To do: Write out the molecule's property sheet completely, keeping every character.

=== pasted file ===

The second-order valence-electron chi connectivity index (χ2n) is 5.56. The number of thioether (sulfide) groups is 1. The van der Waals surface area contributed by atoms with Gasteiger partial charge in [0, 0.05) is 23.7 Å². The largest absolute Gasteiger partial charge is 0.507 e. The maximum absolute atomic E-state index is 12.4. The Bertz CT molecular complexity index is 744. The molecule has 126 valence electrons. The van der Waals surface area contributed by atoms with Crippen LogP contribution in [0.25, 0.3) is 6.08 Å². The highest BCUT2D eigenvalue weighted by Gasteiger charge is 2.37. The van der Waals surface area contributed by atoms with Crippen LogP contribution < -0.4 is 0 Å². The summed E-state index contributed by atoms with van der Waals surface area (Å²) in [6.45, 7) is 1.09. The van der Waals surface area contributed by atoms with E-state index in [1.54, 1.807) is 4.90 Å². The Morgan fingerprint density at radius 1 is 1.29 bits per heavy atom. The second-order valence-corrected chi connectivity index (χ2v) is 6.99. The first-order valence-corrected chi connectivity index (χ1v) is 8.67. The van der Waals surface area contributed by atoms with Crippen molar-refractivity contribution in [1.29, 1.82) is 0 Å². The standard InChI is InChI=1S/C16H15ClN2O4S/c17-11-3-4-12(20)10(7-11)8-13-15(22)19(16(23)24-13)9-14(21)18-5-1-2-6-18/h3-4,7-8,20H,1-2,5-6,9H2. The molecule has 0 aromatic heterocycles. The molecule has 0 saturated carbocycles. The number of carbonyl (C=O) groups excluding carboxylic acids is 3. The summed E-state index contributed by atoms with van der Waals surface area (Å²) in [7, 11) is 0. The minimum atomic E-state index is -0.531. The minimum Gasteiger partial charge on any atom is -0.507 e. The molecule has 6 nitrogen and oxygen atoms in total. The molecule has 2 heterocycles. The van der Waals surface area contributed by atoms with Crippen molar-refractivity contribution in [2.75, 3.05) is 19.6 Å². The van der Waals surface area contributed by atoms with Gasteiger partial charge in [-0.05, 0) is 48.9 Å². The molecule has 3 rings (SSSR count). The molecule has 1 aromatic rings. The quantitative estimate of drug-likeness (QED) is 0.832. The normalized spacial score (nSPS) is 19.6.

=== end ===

The second-order valence-electron chi connectivity index (χ2n) is 5.56. The number of thioether (sulfide) groups is 1. The van der Waals surface area contributed by atoms with Gasteiger partial charge in [0, 0.05) is 23.7 Å². The largest absolute Gasteiger partial charge is 0.507 e. The maximum absolute atomic E-state index is 12.4. The Bertz CT molecular complexity index is 744. The molecule has 126 valence electrons. The van der Waals surface area contributed by atoms with Crippen LogP contribution in [0.25, 0.3) is 6.08 Å². The highest BCUT2D eigenvalue weighted by Gasteiger charge is 2.37. The van der Waals surface area contributed by atoms with Crippen LogP contribution < -0.4 is 0 Å². The summed E-state index contributed by atoms with van der Waals surface area (Å²) in [6.45, 7) is 1.09. The van der Waals surface area contributed by atoms with E-state index in [1.54, 1.807) is 4.90 Å². The Morgan fingerprint density at radius 1 is 1.29 bits per heavy atom. The second-order valence-corrected chi connectivity index (χ2v) is 6.99. The first-order valence-corrected chi connectivity index (χ1v) is 8.67. The van der Waals surface area contributed by atoms with Crippen molar-refractivity contribution in [1.29, 1.82) is 0 Å². The standard InChI is InChI=1S/C16H15ClN2O4S/c17-11-3-4-12(20)10(7-11)8-13-15(22)19(16(23)24-13)9-14(21)18-5-1-2-6-18/h3-4,7-8,20H,1-2,5-6,9H2. The molecule has 0 aromatic heterocycles. The molecule has 0 saturated carbocycles. The number of carbonyl (C=O) groups excluding carboxylic acids is 3. The summed E-state index contributed by atoms with van der Waals surface area (Å²) in [7, 11) is 0. The minimum atomic E-state index is -0.531. The minimum Gasteiger partial charge on any atom is -0.507 e. The molecule has 6 nitrogen and oxygen atoms in total. The molecule has 2 heterocycles. The van der Waals surface area contributed by atoms with Crippen molar-refractivity contribution in [2.75, 3.05) is 19.6 Å². The van der Waals surface area contributed by atoms with Gasteiger partial charge in [-0.05, 0) is 48.9 Å². The molecule has 3 rings (SSSR count). The molecule has 1 aromatic rings. The quantitative estimate of drug-likeness (QED) is 0.832. The normalized spacial score (nSPS) is 19.6.